What Made Residential Psychiatric Care Best for My Teenager?

March 19, 2018 Susan Traugh

Residential psychiatric care for your child is not an easy decision for parents, but choosing residential psychiatric care for my daughter probably saved her life. Learn what to consider before sending your child to residential care here, at HealthyPlace.

Putting a child in residential psychiatric care is one of the hardest decisions a parent has to make. Five years ago, I put my teenager into a residential psychiatric care facility for a year. Housing my child out of my home and in a residential mental health treatment center was a very painful decision that probably saved—and definitely changed—my child’s life.

Residential Psychiatric Care Was My Last Hope

My daughter had been in psychiatric hospitalization a half-dozen times for her severe bipolar disorder. She’d been through—and was kicked out of—every intensive outpatient program in our area. But, she just wasn’t getting better. We couldn’t stabilize her with medication or even convince her to take it.

Soon, she began to use illicit drugs to self-medicate. They only made matters worse. She started to steal the car at night. She’d run away, get picked up by the police and run away again. Every time the phone rang, I'd fear it was because my daughter was dead.

So, we put her into a residential psychiatric care facility (Admitting a Child to Inpatient Psychiatric Treatment: A Parent's Perspective).

You’re Not a Bad Parent for Housing Your Child in a Residential Psychiatric Care Facility

Back then, and to this day, people will ask me why I couldn’t just control my child. Why couldn't I parent my child at home? And, for those who don't deal with severely mentally ill children, it may seem like a reasonable question. But, it is not.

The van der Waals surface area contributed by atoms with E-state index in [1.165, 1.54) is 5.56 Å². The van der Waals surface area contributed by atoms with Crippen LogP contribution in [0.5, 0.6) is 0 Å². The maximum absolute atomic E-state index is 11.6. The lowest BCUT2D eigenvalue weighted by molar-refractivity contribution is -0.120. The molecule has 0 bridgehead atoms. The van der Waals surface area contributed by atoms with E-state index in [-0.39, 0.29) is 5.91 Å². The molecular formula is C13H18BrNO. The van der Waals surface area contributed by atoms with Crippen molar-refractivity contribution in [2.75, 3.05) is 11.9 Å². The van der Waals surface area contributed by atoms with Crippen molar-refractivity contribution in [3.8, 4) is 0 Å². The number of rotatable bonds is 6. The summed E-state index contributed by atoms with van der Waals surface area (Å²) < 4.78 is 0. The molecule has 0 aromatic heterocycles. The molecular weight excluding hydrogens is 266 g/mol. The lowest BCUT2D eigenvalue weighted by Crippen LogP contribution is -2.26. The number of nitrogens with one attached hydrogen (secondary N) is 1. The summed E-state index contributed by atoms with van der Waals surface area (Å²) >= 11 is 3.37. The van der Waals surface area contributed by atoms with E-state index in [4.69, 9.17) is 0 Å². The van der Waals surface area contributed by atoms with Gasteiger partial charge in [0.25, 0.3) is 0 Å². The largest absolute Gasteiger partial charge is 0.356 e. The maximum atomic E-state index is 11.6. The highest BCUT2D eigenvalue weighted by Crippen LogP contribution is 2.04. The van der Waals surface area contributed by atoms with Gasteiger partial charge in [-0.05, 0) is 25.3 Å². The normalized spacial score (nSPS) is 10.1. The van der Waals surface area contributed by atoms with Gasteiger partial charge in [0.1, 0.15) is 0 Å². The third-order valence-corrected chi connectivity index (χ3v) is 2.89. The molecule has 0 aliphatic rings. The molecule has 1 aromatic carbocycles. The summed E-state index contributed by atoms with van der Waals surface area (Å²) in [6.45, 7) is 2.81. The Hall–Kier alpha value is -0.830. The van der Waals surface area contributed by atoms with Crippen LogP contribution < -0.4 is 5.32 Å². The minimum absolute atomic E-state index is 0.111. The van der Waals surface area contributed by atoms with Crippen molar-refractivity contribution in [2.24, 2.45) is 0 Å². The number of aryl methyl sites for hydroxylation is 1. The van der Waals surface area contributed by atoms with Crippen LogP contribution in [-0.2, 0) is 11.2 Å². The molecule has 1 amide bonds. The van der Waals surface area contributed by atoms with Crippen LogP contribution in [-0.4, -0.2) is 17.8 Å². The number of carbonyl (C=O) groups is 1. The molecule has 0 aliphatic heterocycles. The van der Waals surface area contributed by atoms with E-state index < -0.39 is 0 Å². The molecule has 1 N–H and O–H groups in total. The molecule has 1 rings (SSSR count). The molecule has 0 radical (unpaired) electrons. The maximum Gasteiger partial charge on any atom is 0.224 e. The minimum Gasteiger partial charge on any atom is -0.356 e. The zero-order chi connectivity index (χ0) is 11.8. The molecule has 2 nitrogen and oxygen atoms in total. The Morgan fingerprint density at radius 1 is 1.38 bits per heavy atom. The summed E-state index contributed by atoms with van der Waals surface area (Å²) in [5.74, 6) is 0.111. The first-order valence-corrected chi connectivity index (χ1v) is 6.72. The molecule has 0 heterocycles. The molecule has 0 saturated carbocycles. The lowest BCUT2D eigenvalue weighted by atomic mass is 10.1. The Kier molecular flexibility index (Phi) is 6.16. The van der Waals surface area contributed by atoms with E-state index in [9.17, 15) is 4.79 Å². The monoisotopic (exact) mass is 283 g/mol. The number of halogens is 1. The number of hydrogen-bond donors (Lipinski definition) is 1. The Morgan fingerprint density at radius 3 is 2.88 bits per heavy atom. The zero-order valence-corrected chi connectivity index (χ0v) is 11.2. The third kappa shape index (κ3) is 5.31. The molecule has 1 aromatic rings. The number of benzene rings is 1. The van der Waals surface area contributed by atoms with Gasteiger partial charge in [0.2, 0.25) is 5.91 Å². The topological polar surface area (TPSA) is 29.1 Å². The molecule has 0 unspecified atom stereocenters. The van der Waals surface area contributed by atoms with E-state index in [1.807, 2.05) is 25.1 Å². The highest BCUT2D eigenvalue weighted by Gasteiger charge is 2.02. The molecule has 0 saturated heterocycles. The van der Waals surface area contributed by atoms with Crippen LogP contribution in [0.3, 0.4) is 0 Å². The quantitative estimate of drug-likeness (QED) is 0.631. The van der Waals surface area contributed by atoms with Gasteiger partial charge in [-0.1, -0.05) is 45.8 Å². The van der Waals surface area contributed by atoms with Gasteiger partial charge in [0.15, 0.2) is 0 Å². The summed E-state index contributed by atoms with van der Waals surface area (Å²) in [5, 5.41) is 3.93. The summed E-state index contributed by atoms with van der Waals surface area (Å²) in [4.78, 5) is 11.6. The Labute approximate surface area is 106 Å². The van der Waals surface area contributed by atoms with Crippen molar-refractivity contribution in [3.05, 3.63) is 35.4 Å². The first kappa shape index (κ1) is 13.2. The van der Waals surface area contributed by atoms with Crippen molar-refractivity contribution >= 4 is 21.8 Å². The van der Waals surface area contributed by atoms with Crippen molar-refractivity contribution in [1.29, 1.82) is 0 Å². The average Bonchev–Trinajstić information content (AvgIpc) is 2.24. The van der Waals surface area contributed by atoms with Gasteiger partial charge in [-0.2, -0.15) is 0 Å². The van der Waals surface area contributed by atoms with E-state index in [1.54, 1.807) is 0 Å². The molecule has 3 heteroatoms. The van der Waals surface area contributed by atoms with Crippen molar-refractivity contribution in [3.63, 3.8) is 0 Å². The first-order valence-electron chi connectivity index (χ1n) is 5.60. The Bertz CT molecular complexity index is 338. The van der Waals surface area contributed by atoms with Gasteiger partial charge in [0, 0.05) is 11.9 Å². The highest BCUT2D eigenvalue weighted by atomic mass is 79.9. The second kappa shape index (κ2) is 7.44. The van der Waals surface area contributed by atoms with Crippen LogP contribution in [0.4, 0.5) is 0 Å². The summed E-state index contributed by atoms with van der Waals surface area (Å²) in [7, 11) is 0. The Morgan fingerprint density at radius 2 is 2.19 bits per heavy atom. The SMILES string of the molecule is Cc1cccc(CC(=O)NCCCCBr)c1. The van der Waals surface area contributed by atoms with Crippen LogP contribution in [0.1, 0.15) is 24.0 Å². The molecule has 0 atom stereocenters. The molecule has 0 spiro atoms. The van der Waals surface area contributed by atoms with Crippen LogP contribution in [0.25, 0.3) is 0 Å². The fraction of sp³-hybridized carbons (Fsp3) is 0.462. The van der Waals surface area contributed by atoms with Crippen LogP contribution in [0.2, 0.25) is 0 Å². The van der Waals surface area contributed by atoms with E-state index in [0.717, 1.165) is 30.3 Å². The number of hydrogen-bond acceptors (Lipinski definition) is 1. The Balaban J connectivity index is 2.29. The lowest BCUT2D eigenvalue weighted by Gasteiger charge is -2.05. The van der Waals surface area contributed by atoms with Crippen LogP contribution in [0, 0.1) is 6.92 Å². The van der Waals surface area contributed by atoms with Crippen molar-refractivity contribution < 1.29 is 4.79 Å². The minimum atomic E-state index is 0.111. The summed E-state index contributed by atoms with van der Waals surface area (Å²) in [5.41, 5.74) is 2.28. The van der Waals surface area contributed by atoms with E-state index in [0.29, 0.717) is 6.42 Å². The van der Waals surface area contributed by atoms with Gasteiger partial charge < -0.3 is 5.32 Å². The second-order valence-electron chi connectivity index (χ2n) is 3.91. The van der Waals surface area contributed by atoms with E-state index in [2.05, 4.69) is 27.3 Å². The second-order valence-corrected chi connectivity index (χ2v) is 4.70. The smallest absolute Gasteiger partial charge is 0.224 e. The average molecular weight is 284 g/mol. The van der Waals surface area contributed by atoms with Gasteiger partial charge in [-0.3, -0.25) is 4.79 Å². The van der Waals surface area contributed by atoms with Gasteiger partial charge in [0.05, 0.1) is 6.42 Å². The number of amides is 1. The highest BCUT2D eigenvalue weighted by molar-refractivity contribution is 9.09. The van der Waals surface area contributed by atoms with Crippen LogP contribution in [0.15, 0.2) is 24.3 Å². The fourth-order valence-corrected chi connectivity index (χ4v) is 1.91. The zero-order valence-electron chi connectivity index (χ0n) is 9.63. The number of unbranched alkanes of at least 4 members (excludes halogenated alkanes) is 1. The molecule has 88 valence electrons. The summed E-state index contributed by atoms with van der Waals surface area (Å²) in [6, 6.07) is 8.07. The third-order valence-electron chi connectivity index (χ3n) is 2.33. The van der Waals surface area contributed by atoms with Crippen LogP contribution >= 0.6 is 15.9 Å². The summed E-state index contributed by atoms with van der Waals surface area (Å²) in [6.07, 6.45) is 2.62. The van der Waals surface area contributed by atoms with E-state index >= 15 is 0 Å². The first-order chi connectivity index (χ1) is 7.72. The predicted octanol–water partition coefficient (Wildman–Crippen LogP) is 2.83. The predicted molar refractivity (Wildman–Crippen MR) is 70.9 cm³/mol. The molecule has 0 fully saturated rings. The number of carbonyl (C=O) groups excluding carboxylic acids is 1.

It is not because the implication of the question is that I simply don’t parent well enough to manage my child's behavior. The questioner assumes that my child is simply rebellious, or coddled, or spoiled, or whatever. They live in the world of normal teenage behavior and assume that’s where I live also.

The truth is: there are times I wish I could just chalk up my child’s problems to my bad parenting because then I wouldn’t have to face the fact that my daughter has a debilitating mental illness that will challenge her life for the rest of her life. Bad parenting would be so much easier.

Pre-Commitment Residential Psychiatric Care Questions

For those of us considering residential psychiatric care, many factors play into our decision to institutionalize our children (Inpatient Mental Health Care Facilities: Who Needs One?). For my child, five considerations were:

  1. Was she safe? This was my first consideration. Housed in a locked facility, she could not steal cars, she could not take drugs, she could not run away, she could not get attacked. First and foremost, my daughter would be safe for the first time since her condition had deteriorated three years before.